A defeat of tyranny

Former college president gets a $50,000 lesson in freedom

No one in the world loves freedom as much as Americans do. And perhaps no one in the world is in such a position to take it for granted.


God help us if we do.

A court case out of Valdosta last month illustrates that, in a most glorious fashion. A federal jury ordered former Valdosta State University President Ronald M. Zaccari to personally pay $50,000 in damages to a student he expelled without notice or redress – or actual cause.

The student, Hayden Barnes, had irritated the imperious Zaccari in 2007 by publicly and repeatedly – but utterly peacefully and lawfully, with letters, emails, fliers and web postings – protesting the president’s
plans for a parking garage on campus.

Without so much as a double-secret probation, Zaccari unilaterally had Barnes “administratively withdrawn.” No notice, no hearing, no due process whatsoever. And no law or ethics to back him up.

It was as if this public university were Zaccari’s kingdom, and he the sovereign.

Thankfully, the state Board of Regents reversed Zaccari’s unlawful act in 2008 – and the courts have brought further justice.

This case is highly notable and crucially important – which puts it one notch below “landmark” – for several reasons.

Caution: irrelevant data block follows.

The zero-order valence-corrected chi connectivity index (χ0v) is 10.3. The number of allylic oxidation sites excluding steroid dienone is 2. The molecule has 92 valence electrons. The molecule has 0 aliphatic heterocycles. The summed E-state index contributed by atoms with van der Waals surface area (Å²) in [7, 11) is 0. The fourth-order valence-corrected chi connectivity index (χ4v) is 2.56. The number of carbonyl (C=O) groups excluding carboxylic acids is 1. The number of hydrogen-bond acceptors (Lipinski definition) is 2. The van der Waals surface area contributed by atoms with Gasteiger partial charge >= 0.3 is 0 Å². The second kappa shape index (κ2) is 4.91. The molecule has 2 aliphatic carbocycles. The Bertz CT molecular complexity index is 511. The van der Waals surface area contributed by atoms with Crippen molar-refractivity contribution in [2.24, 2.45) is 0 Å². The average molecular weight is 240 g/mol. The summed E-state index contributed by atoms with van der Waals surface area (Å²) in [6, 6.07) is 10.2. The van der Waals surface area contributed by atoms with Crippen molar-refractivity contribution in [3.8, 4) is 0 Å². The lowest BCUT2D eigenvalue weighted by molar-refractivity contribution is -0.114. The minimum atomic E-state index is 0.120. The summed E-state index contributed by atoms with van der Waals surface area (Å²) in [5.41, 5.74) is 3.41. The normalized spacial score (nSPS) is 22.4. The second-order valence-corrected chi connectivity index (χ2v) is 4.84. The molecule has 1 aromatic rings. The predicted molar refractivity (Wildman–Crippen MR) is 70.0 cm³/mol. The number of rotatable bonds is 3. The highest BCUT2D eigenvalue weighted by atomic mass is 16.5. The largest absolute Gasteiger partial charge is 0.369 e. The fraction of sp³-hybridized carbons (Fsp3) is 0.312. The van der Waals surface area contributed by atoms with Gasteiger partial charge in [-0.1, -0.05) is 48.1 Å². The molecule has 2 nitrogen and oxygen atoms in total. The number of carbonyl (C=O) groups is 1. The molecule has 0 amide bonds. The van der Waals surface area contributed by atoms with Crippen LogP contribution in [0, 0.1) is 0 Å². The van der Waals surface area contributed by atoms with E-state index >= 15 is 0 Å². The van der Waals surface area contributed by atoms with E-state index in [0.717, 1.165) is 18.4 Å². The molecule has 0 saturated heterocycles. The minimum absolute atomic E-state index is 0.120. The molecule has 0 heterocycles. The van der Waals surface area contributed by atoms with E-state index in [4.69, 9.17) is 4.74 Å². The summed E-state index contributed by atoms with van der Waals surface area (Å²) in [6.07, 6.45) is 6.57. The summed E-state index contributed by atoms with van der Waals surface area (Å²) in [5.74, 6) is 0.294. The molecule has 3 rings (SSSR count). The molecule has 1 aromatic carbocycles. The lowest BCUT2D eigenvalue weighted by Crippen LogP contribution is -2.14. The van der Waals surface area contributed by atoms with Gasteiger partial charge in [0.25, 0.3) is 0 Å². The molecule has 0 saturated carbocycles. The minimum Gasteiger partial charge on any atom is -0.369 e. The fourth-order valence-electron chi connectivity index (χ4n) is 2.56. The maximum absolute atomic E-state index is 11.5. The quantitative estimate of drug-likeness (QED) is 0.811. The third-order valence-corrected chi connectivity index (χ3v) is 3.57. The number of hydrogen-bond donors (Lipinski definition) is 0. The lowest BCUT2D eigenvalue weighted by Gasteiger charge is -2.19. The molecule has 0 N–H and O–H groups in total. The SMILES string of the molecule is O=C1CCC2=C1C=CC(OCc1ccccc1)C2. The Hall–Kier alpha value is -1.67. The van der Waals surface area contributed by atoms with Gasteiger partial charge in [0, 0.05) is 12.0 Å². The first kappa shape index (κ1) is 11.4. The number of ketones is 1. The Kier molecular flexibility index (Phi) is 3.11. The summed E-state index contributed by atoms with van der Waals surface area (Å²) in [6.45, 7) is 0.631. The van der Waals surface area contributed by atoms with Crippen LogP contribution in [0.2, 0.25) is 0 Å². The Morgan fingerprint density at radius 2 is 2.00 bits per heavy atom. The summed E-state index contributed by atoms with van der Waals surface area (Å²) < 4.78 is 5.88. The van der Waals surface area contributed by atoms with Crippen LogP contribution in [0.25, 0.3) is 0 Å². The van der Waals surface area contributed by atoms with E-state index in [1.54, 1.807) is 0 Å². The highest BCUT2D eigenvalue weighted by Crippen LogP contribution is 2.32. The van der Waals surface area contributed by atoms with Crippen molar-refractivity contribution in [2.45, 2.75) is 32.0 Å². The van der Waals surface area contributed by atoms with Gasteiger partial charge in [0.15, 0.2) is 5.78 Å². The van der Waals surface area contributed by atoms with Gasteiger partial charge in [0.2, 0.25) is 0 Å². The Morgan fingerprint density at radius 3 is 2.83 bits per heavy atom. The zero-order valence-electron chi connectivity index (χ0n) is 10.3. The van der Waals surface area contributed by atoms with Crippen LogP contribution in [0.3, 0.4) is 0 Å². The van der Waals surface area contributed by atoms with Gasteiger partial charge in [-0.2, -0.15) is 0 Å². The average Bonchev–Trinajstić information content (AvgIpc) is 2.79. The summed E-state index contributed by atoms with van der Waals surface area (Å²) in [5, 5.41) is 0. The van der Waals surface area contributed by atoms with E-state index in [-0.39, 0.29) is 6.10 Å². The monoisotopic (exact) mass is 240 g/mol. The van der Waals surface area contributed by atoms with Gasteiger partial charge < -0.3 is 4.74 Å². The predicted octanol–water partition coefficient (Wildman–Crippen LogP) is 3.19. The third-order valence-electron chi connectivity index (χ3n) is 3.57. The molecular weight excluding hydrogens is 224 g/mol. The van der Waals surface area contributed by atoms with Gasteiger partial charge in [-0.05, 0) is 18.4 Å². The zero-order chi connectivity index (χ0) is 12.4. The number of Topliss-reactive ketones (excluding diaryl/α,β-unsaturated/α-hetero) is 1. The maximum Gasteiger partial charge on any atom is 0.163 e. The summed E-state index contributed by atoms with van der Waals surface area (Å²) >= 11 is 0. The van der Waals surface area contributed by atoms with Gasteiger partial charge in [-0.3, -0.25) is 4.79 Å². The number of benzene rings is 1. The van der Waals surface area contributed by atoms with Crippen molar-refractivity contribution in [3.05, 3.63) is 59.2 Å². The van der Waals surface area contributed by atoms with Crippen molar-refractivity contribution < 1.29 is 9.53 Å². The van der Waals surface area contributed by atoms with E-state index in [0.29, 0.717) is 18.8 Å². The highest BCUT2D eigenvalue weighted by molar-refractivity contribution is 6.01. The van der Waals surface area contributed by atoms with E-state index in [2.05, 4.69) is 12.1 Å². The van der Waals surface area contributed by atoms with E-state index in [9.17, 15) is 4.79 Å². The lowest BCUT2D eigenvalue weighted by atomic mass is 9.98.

First, it reasserts freedom on college campuses.

Imagine having to do that. Baby boomers and their elders remember well the fiery anti-war and anti-discrimination protests in the 1960s, many of the best of which erupted on college campuses. Back then, institutions of higher learning were considered bastions of freedom and free speech.

Not today, when “speech codes” and tyrannical administrators try to stifle freedom of thought and speech – and even punish students for exercising those basic constitutional rights.

The case also happily punishes this autocrat personally – meaning he, not the taxpayer, is responsible for the $50,000.

That doesn’t happen near enough for our taste.

“College administrators have been blatantly and willfully violating student rights for decades, but they have far too often dodged personal responsibility. Not so today,” declared Greg Lukianoff, president of the Foundation for Individual Rights in Education, which represented Barnes. “We hope this serves as a much-needed wake-up call to college administrators that it’s time to start paying close attention to the basic rights of their students.”

The case also should serve as a splash of cold water in the face of any college administrator who thinks he can rule with an iron fist and violate constitutional and civil rights. We would simply ask them: What’s in your wallet?

At bottom, this is a defeat of tyranny. Zaccari ludicrously argued that Barnes’ activism presented a “clear and present danger” to him and Valdosta State. The only clear and present danger was to our freedoms, and Zaccari was the one who posed it.

The only question is how anyone under him at Valdosta State was able to rationalize going along with Zaccari and carrying out his contemptible anti-American acts.

Each one of them ought to pony up voluntarily and double the $50,000 going to the student.



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